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Antarctica, icebergs crawling on the coasts near a UK research base - Terra & Poli

Antarctica, icebergs crawling on the coasts near a UK research base – Terra & Poli

A large iceberg touched the Antarctic coast in the area where the British research base “Haley” is located. This was announced by the BBC, which cites the British Antarctic Institute, British Antarctic Service, as responsible for the base.

The glacier is called A74 and extends over an area of ​​1,270 square kilometres, slightly less than the area occupied by the municipality of Rome. It broke off the ice shelf in Brent last February and has been drifting ever since, but in recent days very strong winds have pushed it toward the coast.

British Antarctic Survey experts told the BBC that the impact was mild, and there were no problems with the base. They added that if the collision was violent, it would have caused an equally large iceberg to separate. The researchers told the BBC that for months, the glacier’s movements had been constantly controlled from the base, mainly due to very strong winds.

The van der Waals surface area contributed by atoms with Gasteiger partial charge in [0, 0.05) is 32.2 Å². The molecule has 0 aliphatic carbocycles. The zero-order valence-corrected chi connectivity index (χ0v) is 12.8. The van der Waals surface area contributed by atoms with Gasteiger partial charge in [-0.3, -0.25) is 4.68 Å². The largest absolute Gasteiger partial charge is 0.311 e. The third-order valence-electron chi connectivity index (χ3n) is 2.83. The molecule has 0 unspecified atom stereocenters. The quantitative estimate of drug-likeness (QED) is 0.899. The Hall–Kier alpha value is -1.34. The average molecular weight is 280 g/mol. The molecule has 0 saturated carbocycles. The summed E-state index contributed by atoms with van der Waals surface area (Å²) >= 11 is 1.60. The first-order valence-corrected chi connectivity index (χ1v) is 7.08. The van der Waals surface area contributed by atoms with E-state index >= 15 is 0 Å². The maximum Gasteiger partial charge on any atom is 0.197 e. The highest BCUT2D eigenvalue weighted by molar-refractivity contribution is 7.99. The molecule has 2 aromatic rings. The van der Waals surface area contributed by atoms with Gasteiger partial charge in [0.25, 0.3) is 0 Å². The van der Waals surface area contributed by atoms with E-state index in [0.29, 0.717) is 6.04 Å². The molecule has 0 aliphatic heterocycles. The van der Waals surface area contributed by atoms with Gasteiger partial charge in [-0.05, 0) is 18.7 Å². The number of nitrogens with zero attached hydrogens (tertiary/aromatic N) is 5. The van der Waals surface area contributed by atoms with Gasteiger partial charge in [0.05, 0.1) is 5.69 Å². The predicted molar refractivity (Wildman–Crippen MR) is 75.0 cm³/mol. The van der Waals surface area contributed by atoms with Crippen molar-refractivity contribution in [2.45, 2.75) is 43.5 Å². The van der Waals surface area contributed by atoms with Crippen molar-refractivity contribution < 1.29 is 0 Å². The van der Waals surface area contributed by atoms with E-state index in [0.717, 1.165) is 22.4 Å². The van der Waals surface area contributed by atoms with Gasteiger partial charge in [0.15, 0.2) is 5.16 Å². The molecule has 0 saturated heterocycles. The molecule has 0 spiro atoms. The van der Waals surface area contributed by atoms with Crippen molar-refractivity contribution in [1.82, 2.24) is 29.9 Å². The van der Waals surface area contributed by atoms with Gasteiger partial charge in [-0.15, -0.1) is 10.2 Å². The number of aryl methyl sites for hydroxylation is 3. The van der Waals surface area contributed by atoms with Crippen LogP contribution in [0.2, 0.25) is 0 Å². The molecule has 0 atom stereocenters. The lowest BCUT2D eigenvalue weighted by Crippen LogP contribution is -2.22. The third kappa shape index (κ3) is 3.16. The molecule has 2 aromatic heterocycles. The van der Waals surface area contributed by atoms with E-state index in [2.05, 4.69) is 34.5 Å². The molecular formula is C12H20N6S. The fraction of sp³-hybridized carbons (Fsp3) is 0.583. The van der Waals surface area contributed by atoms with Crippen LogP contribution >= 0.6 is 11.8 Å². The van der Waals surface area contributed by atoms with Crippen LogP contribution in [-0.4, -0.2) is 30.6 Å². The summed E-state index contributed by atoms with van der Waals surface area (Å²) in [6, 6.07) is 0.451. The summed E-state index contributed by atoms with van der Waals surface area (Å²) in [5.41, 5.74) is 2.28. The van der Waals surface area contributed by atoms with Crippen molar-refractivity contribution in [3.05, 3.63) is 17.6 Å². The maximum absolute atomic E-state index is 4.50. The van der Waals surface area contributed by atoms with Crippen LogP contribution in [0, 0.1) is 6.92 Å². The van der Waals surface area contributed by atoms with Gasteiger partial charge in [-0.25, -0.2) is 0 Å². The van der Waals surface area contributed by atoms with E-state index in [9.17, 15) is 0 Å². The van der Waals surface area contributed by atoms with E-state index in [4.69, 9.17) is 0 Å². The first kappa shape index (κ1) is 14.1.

The iceberg’s separation from the Planet platform was expected in September 2019 due to the fracture, which continued to expand until it broke.

Due to its extension, the A74 ranks 9th in the ranking of large icebergs so far separated from Antarctic platforms. The record is the B-15 iceberg, which spans 11,000 square kilometers and broke off the Ross platform in March 2000.

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